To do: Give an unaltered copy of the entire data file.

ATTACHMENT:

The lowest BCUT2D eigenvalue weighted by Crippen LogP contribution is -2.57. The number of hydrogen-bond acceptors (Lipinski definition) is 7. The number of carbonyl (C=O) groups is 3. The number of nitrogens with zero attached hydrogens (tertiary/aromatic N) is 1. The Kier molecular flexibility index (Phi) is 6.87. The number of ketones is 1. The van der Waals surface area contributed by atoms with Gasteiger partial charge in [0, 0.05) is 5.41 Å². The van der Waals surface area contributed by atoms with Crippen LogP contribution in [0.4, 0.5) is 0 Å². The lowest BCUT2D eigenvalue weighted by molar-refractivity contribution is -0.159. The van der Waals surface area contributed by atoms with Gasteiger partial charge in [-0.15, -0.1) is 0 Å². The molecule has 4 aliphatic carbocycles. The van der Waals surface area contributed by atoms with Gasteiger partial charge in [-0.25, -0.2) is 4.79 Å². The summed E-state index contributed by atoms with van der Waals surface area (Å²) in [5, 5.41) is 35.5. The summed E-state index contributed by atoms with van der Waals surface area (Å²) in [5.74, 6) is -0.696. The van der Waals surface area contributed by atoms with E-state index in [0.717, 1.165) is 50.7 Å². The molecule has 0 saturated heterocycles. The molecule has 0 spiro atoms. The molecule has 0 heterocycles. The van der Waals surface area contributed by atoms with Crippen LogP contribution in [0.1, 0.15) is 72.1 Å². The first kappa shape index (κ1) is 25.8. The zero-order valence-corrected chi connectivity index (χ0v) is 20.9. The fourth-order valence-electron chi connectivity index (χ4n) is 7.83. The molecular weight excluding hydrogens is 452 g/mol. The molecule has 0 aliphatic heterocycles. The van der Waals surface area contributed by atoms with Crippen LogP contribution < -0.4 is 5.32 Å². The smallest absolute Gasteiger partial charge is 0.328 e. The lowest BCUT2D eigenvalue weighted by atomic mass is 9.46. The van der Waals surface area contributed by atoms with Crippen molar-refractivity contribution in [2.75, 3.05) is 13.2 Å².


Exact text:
The lowest BCUT2D eigenvalue weighted by Crippen LogP contribution is -2.57. The number of hydrogen-bond acceptors (Lipinski definition) is 7. The number of carbonyl (C=O) groups is 3. The number of nitrogens with zero attached hydrogens (tertiary/aromatic N) is 1. The Kier molecular flexibility index (Phi) is 6.87. The number of ketones is 1. The van der Waals surface area contributed by atoms with Gasteiger partial charge in [0, 0.05) is 5.41 Å². The van der Waals surface area contributed by atoms with Crippen LogP contribution in [0.4, 0.5) is 0 Å². The lowest BCUT2D eigenvalue weighted by molar-refractivity contribution is -0.159. The van der Waals surface area contributed by atoms with Gasteiger partial charge in [-0.15, -0.1) is 0 Å². The molecule has 4 aliphatic carbocycles. The van der Waals surface area contributed by atoms with Gasteiger partial charge in [-0.25, -0.2) is 4.79 Å². The summed E-state index contributed by atoms with van der Waals surface area (Å²) in [5, 5.41) is 35.5. The summed E-state index contributed by atoms with van der Waals surface area (Å²) in [5.74, 6) is -0.696. The van der Waals surface area contributed by atoms with E-state index in [0.717, 1.165) is 50.7 Å². The molecule has 0 saturated heterocycles. The molecule has 0 spiro atoms. The molecule has 0 heterocycles. The van der Waals surface area contributed by atoms with Crippen LogP contribution in [0.1, 0.15) is 72.1 Å². The first kappa shape index (κ1) is 25.8. The zero-order valence-corrected chi connectivity index (χ0v) is 20.9. The fourth-order valence-electron chi connectivity index (χ4n) is 7.83. The molecular weight excluding hydrogens is 452 g/mol. The molecule has 0 aliphatic heterocycles. The van der Waals surface area contributed by atoms with Crippen LogP contribution < -0.4 is 5.32 Å². The smallest absolute Gasteiger partial charge is 0.328 e. The lowest BCUT2D eigenvalue weighted by atomic mass is 9.46. The van der Waals surface area contributed by atoms with Crippen molar-refractivity contribution in [2.75, 3.05) is 13.2 Å².